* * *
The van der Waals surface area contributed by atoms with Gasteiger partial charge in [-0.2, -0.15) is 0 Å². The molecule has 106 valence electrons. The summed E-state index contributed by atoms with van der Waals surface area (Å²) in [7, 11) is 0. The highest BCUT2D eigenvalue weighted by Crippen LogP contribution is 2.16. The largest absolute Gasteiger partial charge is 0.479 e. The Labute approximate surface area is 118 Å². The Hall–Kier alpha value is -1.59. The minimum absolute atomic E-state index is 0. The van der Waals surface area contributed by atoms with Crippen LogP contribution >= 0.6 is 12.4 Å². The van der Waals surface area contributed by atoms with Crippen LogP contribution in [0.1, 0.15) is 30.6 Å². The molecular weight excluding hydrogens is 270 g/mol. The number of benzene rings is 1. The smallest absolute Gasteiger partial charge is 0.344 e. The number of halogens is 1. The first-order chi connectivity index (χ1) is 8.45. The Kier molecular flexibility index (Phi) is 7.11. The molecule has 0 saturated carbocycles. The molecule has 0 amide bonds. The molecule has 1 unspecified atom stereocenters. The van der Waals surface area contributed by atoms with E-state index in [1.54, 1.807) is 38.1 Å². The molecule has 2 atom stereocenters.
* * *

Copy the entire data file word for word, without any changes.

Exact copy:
The van der Waals surface area contributed by atoms with Gasteiger partial charge in [-0.2, -0.15) is 0 Å². The molecule has 106 valence electrons. The summed E-state index contributed by atoms with van der Waals surface area (Å²) in [7, 11) is 0. The highest BCUT2D eigenvalue weighted by Crippen LogP contribution is 2.16. The largest absolute Gasteiger partial charge is 0.479 e. The Labute approximate surface area is 118 Å². The Hall–Kier alpha value is -1.59. The minimum absolute atomic E-state index is 0. The van der Waals surface area contributed by atoms with Crippen LogP contribution >= 0.6 is 12.4 Å². The van der Waals surface area contributed by atoms with Crippen LogP contribution in [0.1, 0.15) is 30.6 Å². The molecular weight excluding hydrogens is 270 g/mol. The number of benzene rings is 1. The smallest absolute Gasteiger partial charge is 0.344 e. The number of halogens is 1. The first-order chi connectivity index (χ1) is 8.45. The Kier molecular flexibility index (Phi) is 7.11. The molecule has 0 saturated carbocycles. The molecule has 0 amide bonds. The molecule has 1 unspecified atom stereocenters. The van der Waals surface area contributed by atoms with E-state index in [1.54, 1.807) is 38.1 Å². The molecule has 2 atom stereocenters.